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April 25, 2009

Singularity University opens June 29, 2009


That's the good news.

The bad news is that they accepted only 40 people from 1,200 who expressed interest in attending the first nine-week term.

But it's not all bad news for the other 1,160 — they now have an extra $25,000 (the cost of tuition, room and board at SU, whose campus is located at NASA's Silicon Valley-based Ames Research Center in the Bay Area) to fool around with.

Send some my way and I'll enroll you instanter in the first ever summer term at boj University — henceforth known at bojU — here at my Charlottesville, Virginia World Headquarters.

But I digress.

David Gelles' article in today's Financial Times can tell you much more about SU.



Singularity n. A point of infinite density and infinitesimal volume, at which space and time become infinitely distorted according to the theory of General Relativity. According to the big bang theory, a gravitational singularity existed at the beginning of the universe. Singularities are also believed to exist at the centre of black holes.
— The American Heritage Science Dictionary

In a spare one-room office at Nasa’s Silicon Valley campus, a small band of futurists is plotting to save the world. The means are not a revolutionary technology or a new world order (though both may be byproducts). Rather, a new, pseudo-academic institution called Singularity ­University is going to solve our grand challenges: poverty, hunger, energy scarcity and climate change. Among others. Through a combination of techno-optimism, wide-eyed idealism and belief in the perfectibility of human beings, these well-connected geeks are creating an institution meant to legitimise their most extreme thinking.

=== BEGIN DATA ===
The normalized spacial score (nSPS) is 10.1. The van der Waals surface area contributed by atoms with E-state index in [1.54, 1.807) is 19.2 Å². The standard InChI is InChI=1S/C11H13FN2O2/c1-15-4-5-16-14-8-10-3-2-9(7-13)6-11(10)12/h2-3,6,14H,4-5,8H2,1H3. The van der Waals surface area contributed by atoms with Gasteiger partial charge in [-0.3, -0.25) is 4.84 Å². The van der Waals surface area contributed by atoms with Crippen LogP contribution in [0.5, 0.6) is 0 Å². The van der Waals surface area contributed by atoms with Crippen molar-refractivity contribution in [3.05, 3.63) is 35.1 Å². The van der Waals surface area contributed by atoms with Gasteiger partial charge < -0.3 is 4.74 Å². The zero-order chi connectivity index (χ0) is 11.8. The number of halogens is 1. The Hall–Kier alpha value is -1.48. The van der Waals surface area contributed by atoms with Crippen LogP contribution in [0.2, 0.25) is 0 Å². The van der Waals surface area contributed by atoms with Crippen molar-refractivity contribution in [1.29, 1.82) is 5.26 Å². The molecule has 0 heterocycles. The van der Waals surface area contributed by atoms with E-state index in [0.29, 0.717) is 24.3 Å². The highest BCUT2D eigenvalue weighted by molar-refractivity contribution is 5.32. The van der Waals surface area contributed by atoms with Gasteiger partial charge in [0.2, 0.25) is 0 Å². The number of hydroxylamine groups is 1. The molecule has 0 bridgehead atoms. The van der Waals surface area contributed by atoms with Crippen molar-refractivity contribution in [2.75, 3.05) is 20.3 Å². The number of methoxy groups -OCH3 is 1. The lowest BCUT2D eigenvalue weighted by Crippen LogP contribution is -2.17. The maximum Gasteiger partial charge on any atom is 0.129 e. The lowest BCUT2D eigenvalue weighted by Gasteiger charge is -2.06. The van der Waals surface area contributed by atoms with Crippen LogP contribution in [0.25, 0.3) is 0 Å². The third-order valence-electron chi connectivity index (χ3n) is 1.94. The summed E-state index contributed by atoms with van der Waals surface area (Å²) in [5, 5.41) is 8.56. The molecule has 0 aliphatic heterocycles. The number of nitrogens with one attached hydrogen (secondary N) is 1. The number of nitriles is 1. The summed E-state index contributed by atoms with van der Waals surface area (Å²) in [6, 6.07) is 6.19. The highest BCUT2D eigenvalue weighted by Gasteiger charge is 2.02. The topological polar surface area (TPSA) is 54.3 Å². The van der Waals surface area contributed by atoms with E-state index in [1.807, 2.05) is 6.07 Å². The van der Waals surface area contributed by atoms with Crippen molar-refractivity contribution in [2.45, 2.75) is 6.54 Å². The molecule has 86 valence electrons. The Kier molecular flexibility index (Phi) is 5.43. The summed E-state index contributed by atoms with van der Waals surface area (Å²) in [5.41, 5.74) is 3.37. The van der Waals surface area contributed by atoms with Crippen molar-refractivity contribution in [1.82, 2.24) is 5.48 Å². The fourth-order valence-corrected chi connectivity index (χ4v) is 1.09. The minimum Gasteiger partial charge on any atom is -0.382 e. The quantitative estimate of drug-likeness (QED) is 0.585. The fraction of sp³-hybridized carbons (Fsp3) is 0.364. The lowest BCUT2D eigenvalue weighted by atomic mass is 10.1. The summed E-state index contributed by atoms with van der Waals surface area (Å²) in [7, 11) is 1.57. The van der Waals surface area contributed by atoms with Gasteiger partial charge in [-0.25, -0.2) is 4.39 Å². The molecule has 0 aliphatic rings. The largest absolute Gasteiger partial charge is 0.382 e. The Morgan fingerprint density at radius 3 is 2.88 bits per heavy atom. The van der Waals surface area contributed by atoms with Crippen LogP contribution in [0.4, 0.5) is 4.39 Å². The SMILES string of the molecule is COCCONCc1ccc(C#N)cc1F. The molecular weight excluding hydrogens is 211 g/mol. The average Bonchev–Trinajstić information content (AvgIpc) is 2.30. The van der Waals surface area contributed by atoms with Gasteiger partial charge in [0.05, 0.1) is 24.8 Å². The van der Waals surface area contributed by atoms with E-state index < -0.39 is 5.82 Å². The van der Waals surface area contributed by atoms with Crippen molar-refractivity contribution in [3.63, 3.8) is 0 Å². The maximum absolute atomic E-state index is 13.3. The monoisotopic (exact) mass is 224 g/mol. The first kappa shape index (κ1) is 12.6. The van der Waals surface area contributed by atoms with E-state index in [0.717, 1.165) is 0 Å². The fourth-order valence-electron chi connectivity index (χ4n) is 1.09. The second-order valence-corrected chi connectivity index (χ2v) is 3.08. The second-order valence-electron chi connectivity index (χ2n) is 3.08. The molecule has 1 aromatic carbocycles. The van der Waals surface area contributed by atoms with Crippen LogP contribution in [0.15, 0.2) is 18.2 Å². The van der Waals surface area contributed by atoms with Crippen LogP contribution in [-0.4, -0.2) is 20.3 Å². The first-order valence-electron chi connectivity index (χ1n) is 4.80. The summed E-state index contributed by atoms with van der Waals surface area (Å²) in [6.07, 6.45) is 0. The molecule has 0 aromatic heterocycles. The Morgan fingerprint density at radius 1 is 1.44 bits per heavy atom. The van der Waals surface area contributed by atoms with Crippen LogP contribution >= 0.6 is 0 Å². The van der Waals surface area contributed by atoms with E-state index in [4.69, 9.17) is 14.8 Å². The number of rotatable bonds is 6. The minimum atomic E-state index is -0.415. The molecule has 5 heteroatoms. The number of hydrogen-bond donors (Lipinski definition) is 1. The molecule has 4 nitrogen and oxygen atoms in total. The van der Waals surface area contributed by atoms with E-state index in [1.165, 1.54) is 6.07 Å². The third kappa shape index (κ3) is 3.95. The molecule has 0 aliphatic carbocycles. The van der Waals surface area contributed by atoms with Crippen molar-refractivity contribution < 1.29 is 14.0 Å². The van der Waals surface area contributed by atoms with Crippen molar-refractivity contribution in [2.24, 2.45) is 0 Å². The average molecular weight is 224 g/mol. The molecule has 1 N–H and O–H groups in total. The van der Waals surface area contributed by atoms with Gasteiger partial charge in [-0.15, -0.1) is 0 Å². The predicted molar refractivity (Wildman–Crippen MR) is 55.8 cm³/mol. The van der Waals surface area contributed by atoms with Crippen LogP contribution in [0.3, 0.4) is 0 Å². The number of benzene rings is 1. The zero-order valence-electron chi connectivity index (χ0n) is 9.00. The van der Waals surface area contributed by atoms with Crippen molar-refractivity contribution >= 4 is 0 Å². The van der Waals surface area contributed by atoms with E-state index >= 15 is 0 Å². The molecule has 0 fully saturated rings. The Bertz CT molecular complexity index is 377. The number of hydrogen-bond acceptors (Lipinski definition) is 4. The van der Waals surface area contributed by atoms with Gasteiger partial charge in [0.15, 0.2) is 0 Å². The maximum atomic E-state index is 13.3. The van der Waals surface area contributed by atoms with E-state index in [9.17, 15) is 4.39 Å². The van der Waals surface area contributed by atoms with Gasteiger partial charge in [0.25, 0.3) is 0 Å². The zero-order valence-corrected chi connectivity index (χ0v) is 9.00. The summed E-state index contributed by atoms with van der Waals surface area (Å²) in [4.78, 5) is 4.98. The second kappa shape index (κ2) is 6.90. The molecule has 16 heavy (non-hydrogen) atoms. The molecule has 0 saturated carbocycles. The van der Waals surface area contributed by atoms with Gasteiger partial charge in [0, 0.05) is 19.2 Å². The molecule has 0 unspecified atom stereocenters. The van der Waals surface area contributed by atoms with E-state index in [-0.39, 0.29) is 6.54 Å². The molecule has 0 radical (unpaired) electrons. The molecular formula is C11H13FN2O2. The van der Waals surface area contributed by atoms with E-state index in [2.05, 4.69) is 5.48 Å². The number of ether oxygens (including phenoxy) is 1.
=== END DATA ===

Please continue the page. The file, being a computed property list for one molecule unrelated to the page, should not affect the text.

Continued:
... Google, the first corporate partner, has contributed $250,000 – and Google co-founder Larry Page attended the first meeting on the university last autumn. As one Singularity staffer said: “Here in Silicon Valley, we’re at the centre of the vortex.”

The office has all the trappings of a technology start-up: frisbees and footballs scattered about, a corner full of free snacks and drinks, and a communal table around which all members of the team work. Salim Ismail (his blog's title: “You’ve Got Ismail!”) is the school’s executive director and a veteran of several technology-based start-ups. Forty-something with a bald pate and an easy smile, Ismail describes himself as “passionate about business, entrepreneurship, technology, skiing, wine [and] tennis” with “a side hobby in metaphysics and philosophy”. In other words, he’s the archetypal Silicon Valley male.

The inaugural class will be a mix of graduate students and businessmen and women with time to spare. Classes are eight hours a day, six days a week.

Before I left Ames, Ismail loaded me up with swag. He gave me a calendar from NASA showing pictures of the cosmos, a copy of "The Singularity Is Near"


signed by Kurzweil, and a handful of Singularity University refrigerator magnets — a refreshingly simple technology, reliable, very human, and timeless.


Note that all applicants to bojU — ultimately successful or not — who enclose an exorbitant handling fee with their application will receive, at no additional charge, a free lifetime subscription to bookofjoe.

Wait a minute....

April 25, 2009 at 04:01 PM | Permalink


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Oh yeah.

Gonna change the world in 9 weeks.

Sounds like an expensive way to network.

Posted by: Doc | Apr 26, 2009 11:14:37 AM

Like the TED series website - http:/www.ted.com/

Robert Kurzweil has had a futuristic forward thinking website for years. I used to have it linked but had to re-Google it. http://www.kurzweilai.net/index.html


Posted by: guest | Apr 25, 2009 7:28:02 PM

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